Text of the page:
Now, candidates will also have to sweat it out in army cantts | punjab | Hindustan Times
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Now, candidates will also have to sweat it out in army cantts

Soldiers in Himachal Pradesh will no longer be political non-entities. Now, candidates in fray will not only have to walk the nooks and corners of villages to garner support but will also have to sweat it out in the army cantonments to woo soldiers.

punjab Updated: Mar 26, 2014 13:23 IST
Gaurav Bisht

Soldiers in Himachal Pradesh will no longer be political non-entities. Now, candidates in fray will not only have to walk the nooks and corners of villages to garner support but will also have to sweat it out in the army cantonments to woo soldiers.


The Supreme Court, in its order on Monday, said the Election Commission would have to register the armed forces personnel as voters of the constituencies concerned if they had been posted at such stations since January 1, 2014 and had not chosen to vote through postal ballot or proxy voting.

The order will also apply to the families of such personnel and will do away with the rigour of travelling to native places where they had been registered as voters or use of the less popular mode of postal ballot and proxy voting.

Himachal has a high percentage of defence personnel. There are around 1.75 lakh ex-servicemen and about 1.25 lakh serving defence personnel from the state. Owing to this, the previous Prem Kumar Dhumal government had been urging the Centre to carve out a separate regiment for soldiers from Himachal on the lines of the Punjab Regiment and Jammu and Kashmir Rifles.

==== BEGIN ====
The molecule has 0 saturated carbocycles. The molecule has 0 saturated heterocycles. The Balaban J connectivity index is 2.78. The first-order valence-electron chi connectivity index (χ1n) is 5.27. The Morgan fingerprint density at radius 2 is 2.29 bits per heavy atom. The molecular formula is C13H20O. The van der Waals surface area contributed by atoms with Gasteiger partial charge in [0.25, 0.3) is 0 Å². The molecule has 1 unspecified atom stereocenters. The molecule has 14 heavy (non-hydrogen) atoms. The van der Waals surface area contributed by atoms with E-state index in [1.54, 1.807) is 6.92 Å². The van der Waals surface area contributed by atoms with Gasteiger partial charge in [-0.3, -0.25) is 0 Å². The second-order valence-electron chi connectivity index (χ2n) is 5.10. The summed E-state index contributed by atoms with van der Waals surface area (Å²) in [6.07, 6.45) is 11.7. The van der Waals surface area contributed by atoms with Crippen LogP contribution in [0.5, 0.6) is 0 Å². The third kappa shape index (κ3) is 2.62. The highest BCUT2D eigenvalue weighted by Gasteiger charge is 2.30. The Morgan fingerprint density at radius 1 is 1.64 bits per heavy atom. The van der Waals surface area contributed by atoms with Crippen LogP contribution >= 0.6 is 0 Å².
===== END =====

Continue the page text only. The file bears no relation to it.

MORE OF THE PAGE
There are 10 army cantonments in the state, including Yol, Dharamsala, Ahlal, Palampur, Subathu, Bakloh, Nahan, Pooh and Dalhousie.
Right to vote at the place of posting for armed forces personnel had been a long-pending demand of several ex-servicemen associations working in the state.

“Throughout my service of 35 years, I never got the chance to vote. Most of the times, postal ballots reached us after the elections got over. Arrangements made for postal ballot and proxy voting were never satisfactory,” says Brig Kushal Singh Thakur, who led 18 Grenadiers during the Kargil conflict.

“We have been constantly fighting for giving voting rights to the soldiers at the place of their service. We welcome the Supreme Court decision,” says Brig Thakur, a strong contender for the BJP ticket from Mandi. Thakur heads the Himachal chapter of the India Ex-servicemen chapter.

“Though soldiers will not be able to vote for a candidate in their native constituencies, they will be able to vote for candidates of the constituency where they serve,” he says.

The Indian Ex-servicemen League also hailed the court decision. “All these years, the league has been fighting for the voting rights of soldiers. It is a decision that all soldiers in the country will hail,” says politician and head of Indian Ex-servicemen League Vijay Singh Mankotia.

“Political parties have always remained indifferent to the problems of soldiers. It’s due to this attitude that the army today faces a shortage of around 12,000 officers,” says Mankotia.

The Election Commission will now launch a drive in army cantonments to enrol soldiers on electoral rolls. “Already, a provision for proxy voting was there. Soldiers wanting to vote will be enrolled,” chief electoral officer Narender Chauhan told HT.